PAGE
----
It’s time to Walk for Water.
And if you need an extra incentive, by participating in this event, you’ll get a FREE, 50-minute massage at Ho’omana Spa Maui.
It’s all happening on May 29th, 2017, Memorial Day, at 8:08 A.M.
A movement to honor the water shed. The pathway of the freshwater, mana wai ola, the water of life.
Our Walk 4 Water will begin at Ho’omana Spa on Pi’iholo and end at Ho ‘okipa Beach in Pā’ia. Pi’iholo to Pā’ia and Ho’omana to Ho ‘okipa.
The idea for this Walk for Water came from Manawahine.org. Here’s why:
The Hawaiians knew how to honor the ocean and the freshwater that work together to sustain life.
This is how it works…
The ocean sends its sea spray. All of our native Hawaiian plants have big pods. Their purpose is to capture the water.
The plants hold the water until the sun comes out. That water evaporates into the air, creates moisture and produces clouds.
Those clouds sit over the mountaintop and pour freshwater back down. Through the streams and underground aquifers, the waters travel back to the ocean.
In the space where the freshwater and seawater collide, all of the limu, the seaweed on the shoreline, thrive. This space is the muliwai (moo-lee-VAH-EE).
Muliwai is where the fish come to spawn.
And so, the Hawaiians have fisheries down at the ocean where the springs, rivers and streams meet the ocean.
This is the relationship that the mountain has to the sea.
It’s been so disheartening over the years, because at one time, East Maui irrigation was diverting 100% of the water. The water is taken for use in resorts, different agricultural projects, and for selling the water back to the people.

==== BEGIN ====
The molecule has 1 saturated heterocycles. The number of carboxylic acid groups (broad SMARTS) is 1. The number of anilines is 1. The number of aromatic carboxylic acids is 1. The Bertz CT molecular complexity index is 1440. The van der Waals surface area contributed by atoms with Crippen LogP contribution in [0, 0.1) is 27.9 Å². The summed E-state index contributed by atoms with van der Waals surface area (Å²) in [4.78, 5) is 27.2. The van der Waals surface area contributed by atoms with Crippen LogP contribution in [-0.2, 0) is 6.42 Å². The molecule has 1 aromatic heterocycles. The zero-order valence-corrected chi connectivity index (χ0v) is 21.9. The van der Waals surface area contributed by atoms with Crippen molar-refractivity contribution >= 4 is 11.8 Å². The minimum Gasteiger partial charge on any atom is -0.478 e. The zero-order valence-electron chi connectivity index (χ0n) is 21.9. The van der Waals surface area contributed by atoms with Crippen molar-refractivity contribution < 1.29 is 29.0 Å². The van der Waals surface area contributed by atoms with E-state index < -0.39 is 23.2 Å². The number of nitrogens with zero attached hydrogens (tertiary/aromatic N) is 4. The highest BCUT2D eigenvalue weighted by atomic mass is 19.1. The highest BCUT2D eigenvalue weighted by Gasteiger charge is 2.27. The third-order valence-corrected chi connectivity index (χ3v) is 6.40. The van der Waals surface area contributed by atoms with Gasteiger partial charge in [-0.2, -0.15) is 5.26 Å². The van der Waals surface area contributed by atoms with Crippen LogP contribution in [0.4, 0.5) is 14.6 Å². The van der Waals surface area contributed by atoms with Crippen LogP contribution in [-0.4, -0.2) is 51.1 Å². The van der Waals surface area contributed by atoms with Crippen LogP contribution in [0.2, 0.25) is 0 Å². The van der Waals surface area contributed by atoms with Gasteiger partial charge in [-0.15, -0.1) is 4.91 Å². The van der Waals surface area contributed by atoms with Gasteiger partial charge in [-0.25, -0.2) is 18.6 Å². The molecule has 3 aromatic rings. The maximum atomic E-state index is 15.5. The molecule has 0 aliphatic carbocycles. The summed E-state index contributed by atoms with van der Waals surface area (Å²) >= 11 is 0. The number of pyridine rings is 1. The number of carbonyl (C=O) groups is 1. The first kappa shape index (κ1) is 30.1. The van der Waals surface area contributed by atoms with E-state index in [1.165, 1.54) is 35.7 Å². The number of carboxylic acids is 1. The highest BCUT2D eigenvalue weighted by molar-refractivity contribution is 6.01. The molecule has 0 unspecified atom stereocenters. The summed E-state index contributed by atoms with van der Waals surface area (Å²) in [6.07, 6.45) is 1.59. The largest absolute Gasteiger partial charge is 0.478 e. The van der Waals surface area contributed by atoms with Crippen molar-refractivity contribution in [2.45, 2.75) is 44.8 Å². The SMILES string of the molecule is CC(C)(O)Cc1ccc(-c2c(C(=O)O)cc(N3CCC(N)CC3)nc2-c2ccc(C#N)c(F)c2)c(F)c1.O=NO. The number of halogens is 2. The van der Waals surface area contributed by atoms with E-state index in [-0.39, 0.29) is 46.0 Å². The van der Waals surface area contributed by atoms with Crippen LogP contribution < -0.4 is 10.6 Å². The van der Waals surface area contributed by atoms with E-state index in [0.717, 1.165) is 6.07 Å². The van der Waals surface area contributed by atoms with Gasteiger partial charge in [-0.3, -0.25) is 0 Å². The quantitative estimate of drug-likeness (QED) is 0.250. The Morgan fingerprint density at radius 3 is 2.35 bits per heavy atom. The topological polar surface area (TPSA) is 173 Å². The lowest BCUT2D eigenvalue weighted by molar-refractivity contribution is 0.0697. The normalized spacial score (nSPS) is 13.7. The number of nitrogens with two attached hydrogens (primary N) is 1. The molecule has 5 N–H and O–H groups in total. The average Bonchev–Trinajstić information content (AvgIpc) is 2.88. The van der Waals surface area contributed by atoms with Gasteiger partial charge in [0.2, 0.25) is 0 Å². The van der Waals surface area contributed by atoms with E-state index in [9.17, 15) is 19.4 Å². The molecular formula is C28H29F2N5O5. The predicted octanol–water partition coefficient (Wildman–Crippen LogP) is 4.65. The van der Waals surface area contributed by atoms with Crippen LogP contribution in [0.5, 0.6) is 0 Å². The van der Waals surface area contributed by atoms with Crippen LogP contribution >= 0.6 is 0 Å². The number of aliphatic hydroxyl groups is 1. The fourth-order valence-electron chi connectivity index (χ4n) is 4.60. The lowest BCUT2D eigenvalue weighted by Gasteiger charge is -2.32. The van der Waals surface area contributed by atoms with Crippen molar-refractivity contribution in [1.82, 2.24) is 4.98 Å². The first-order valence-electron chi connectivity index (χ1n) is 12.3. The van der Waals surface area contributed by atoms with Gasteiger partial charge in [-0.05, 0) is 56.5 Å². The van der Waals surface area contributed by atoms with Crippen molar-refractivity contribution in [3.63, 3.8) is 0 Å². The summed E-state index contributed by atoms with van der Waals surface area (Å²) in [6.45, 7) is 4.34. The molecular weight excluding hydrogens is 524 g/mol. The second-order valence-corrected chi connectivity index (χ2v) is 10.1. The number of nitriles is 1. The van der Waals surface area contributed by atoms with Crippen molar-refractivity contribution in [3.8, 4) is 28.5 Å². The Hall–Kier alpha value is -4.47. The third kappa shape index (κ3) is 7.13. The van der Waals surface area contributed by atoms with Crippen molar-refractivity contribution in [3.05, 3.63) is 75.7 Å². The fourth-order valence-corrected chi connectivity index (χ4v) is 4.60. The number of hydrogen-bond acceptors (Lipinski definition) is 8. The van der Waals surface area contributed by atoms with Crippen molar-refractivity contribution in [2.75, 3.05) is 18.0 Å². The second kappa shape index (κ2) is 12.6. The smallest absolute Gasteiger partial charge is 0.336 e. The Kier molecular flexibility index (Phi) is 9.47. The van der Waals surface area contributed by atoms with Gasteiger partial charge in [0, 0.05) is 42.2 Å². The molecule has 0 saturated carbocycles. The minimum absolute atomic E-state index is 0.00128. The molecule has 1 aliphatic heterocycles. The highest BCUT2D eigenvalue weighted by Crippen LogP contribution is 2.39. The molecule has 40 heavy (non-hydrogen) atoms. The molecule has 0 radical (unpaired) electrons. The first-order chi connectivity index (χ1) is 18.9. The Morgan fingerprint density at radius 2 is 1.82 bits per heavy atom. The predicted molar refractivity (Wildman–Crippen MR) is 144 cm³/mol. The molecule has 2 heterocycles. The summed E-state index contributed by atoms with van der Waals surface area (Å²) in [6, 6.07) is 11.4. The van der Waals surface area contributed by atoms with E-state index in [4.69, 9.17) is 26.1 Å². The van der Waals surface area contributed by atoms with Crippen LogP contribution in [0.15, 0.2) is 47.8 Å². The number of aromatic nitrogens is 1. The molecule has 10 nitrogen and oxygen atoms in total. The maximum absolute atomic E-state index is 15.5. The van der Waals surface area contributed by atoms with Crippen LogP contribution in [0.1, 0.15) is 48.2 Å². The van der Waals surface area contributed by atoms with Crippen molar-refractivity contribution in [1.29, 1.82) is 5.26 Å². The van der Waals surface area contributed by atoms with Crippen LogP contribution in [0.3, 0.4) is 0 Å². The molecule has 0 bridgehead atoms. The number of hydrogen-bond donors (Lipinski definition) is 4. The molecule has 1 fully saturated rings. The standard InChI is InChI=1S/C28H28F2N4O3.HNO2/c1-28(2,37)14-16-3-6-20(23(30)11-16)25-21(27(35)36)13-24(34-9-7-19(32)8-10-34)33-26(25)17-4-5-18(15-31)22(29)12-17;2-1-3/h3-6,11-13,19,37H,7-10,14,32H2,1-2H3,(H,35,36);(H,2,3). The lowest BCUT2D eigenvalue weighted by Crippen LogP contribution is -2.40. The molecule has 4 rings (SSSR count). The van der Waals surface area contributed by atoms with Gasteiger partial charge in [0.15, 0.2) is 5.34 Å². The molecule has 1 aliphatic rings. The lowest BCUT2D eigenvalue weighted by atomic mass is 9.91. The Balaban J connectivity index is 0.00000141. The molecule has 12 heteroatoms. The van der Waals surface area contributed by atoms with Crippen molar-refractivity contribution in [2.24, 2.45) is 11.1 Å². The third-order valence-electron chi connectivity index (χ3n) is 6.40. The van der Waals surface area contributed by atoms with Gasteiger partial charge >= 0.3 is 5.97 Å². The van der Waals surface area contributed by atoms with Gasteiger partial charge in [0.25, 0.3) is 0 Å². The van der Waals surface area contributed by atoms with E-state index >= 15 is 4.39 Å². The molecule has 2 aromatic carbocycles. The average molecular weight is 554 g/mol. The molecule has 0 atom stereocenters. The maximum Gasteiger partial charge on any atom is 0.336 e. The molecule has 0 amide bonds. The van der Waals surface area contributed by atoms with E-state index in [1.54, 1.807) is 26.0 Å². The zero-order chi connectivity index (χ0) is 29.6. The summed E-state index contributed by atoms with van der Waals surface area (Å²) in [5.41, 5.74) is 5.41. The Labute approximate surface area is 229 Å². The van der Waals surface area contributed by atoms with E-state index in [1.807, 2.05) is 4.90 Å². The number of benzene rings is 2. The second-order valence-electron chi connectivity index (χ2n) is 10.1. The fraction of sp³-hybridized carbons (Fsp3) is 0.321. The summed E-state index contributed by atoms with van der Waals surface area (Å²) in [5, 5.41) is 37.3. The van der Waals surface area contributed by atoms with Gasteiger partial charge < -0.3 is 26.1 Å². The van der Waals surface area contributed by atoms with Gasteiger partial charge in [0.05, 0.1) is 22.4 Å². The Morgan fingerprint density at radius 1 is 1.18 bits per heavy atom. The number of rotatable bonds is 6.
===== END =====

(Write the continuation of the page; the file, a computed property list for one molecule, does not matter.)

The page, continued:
At Ho’omana, our ‘ohana is committed to Malama ‘Aina. the past 13 years, we have been going to taro patch on the east side of the island in a place called Wailua Nui. We’ve been helping the farmers there to plant, harvest and open the taro patches.
In Hawaiian culture, Haloa represents all living things on the land including the land itself, animals and plants. Haloa is represented in the taro fields.
In one of our creation stories, taro is ancestor. Older brother. Elder. Haloa. It gets the freshwater first because we honor it.
In fact, Hawaiian law states that the first water goes to Haloa.
So, we’ve been helping farmers to open the taro patches for all of these years. This isn’t the job they use to support their families. They work a regular 9 to 5 for that. They farm the taro to help the community.
But to harvest the taro, you must have water. Without a taro patch, you cannot claim the water. Do you see the dilemma?!
It takes a year, from the time you plant to the day you harvest.
I remember planting a taro patch and then returning a few months later…the taro was rotting. Literally. Rotting in the Earth, because it didn’t have that cool fresh water. Heartbreaking.
The farmers got together, and legally exercised their right to open the watershed so the water could come down. They’re still fighting for that water to come down.
And we will join them.
Dressed in blue, we as women, are taking a stand. We will walk together to Ho’okipa to represent the water.
The first 100 women that sign up to do the walk, will receive FREE 50-minute signature Lomi Lomi massage, in our spa.
To learn more or know more about this amazing project, go to www.manawahine.org and find out how you can participate.
JOIN ME ON MAY 29TH!!